Delving Into Nursing Majors
When pursuing a career as a registered nurse there are three basic educational paths to becoming an RN, a bachelor’s degree, an associate degree and a diploma from an approved nursing program, according to the California Board of Registered Nursing. The most common pathway is through an associate or bachelor’s.
Once a degree is obtained, graduates must complete a national licensing examination in order to get a nursing license. Once a nursing license is obtained, nurses can then obtain a master’s degree to pursue a career as an advance practice nurse such as nurse anesthetists, nurse-midwives or a nurse practitioner.
Basic nursing curriculum will focus on establishing a solid foundation of biological, physical and social sciences to educate students on the scientific aspect of nursing. From there, coursework will shift to educate students on caregiving, critical thinking and knowledge of patient health and health care systems.
Like doctors, nurses must have a solid understanding of medical practices gained through coursework in biology, anatomy and epidemiology. However, nursing differ significantly from other types of medicine in that nurses must care for the patient until they are back to health, once the doctor or physician has finished his or her work. As a result, courses in chronic disease management and health assessment courses are in place to get the student familiar with the recovery of a patient.
Expect most nursing programs to use textbooks as primary reference materials. However, most programs either recommend or specify an internship or some sort of on the job training.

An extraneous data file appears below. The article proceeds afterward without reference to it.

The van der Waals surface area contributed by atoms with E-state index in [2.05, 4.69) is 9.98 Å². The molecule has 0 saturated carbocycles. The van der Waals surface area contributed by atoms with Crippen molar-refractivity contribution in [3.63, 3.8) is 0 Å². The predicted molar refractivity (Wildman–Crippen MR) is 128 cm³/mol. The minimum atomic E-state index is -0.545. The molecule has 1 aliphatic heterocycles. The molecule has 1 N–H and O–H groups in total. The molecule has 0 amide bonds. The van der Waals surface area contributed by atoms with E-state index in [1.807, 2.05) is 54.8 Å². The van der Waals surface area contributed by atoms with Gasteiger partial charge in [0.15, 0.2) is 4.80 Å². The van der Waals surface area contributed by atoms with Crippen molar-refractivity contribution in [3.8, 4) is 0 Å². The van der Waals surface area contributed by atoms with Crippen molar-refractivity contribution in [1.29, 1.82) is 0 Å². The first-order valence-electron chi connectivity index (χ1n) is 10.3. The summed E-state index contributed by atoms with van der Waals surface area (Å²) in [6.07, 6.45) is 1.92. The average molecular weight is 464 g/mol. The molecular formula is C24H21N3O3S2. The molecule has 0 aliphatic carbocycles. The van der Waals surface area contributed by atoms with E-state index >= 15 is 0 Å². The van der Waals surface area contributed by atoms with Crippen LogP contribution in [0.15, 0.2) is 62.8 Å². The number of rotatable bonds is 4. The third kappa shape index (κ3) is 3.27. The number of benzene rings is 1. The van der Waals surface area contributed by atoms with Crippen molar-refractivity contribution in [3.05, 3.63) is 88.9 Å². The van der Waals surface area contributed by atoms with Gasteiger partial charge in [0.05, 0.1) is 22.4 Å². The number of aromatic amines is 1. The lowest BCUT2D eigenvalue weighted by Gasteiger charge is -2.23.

Associate degree students can expect an initial course load of standard basics such as composition and mathematics, but will progress into courses designed to establish a solid understanding of medical science. Here students will build a solid understanding of the human anatomy and physiology as well as epidemiology.
Students will also take courses in microbiology, nutrition and health development. It is also very important for any kind of health care employee to have a firm knowledge of working medical terminology, so expect to see courses in medical terminology to prepare the student for the workforce. Expect references to be almost entirely made up of text books.
Bachelor’s level nursing students will see a curriculum with a heavy emphasis on science and medical procedure courses. As with any bachelor’s program expect there to be a generalized group of basics to be completed as well as several major oriented basics such as microbiology, physiology and anatomy.
However, most nursing bachelor’s program’s will offer significant coursework that teaches the actual care-giving practices that nurses must apply in the work place daily. Bachelor’s programs will pull from a more diversified blend of reference materials that will include text books, medical journals and depending on the program chosen, on the job training.
Once a nursing student has reached a master’s or any post-bachelor’s program, the programs offered become much more specific. Curriculum is designed for nurses looking to assume more responsibility and move beyond bedside nursing. Curriculum will teach health care organization and structure, financial, legal and ethics applied to advancing modern nursing practices.
Many RN’s make a shift into healthcare management through master’s programs. Programs will distance themselves from the typical text book based learning, and will shift towards a focus on more specific aspects and career paths such as nursing specialties, public health, health administration or health education.
Supplementing Nursing Majors